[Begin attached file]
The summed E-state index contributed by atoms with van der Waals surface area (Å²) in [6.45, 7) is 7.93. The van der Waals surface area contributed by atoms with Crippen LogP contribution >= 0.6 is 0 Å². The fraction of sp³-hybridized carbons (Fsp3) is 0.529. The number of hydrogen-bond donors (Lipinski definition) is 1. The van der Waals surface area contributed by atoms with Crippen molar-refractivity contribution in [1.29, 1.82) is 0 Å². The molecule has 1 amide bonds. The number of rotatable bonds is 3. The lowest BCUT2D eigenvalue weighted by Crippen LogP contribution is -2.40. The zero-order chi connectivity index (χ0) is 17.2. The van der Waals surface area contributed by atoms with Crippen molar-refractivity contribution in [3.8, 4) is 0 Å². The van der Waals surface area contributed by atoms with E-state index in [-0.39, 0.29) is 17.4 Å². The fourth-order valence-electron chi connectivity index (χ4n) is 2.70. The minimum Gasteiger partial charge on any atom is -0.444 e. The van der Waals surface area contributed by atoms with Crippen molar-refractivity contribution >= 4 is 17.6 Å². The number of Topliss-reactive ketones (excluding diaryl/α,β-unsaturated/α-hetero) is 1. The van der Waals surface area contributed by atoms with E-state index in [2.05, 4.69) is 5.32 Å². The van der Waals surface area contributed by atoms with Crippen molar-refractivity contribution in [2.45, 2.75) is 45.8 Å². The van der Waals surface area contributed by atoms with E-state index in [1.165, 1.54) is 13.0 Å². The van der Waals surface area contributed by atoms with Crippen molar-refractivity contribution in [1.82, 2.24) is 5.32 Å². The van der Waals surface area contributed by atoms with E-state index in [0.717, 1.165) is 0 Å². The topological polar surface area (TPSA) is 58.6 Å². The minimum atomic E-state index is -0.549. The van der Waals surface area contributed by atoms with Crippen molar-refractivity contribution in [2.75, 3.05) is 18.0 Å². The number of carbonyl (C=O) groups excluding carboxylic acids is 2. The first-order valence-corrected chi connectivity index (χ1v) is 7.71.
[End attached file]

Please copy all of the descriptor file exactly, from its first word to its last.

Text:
The summed E-state index contributed by atoms with van der Waals surface area (Å²) in [6.45, 7) is 7.93. The van der Waals surface area contributed by atoms with Crippen LogP contribution >= 0.6 is 0 Å². The fraction of sp³-hybridized carbons (Fsp3) is 0.529. The number of hydrogen-bond donors (Lipinski definition) is 1. The van der Waals surface area contributed by atoms with Crippen molar-refractivity contribution in [1.29, 1.82) is 0 Å². The molecule has 1 amide bonds. The number of rotatable bonds is 3. The lowest BCUT2D eigenvalue weighted by Crippen LogP contribution is -2.40. The zero-order chi connectivity index (χ0) is 17.2. The van der Waals surface area contributed by atoms with Crippen molar-refractivity contribution in [3.8, 4) is 0 Å². The van der Waals surface area contributed by atoms with E-state index in [-0.39, 0.29) is 17.4 Å². The fourth-order valence-electron chi connectivity index (χ4n) is 2.70. The minimum Gasteiger partial charge on any atom is -0.444 e. The van der Waals surface area contributed by atoms with Crippen molar-refractivity contribution >= 4 is 17.6 Å². The number of Topliss-reactive ketones (excluding diaryl/α,β-unsaturated/α-hetero) is 1. The van der Waals surface area contributed by atoms with E-state index in [2.05, 4.69) is 5.32 Å². The van der Waals surface area contributed by atoms with Crippen molar-refractivity contribution in [2.45, 2.75) is 45.8 Å². The van der Waals surface area contributed by atoms with E-state index in [1.165, 1.54) is 13.0 Å². The van der Waals surface area contributed by atoms with Crippen molar-refractivity contribution in [1.82, 2.24) is 5.32 Å². The van der Waals surface area contributed by atoms with E-state index in [0.717, 1.165) is 0 Å². The topological polar surface area (TPSA) is 58.6 Å². The minimum atomic E-state index is -0.549. The van der Waals surface area contributed by atoms with Crippen molar-refractivity contribution in [2.75, 3.05) is 18.0 Å². The number of carbonyl (C=O) groups excluding carboxylic acids is 2. The first-order valence-corrected chi connectivity index (χ1v) is 7.71.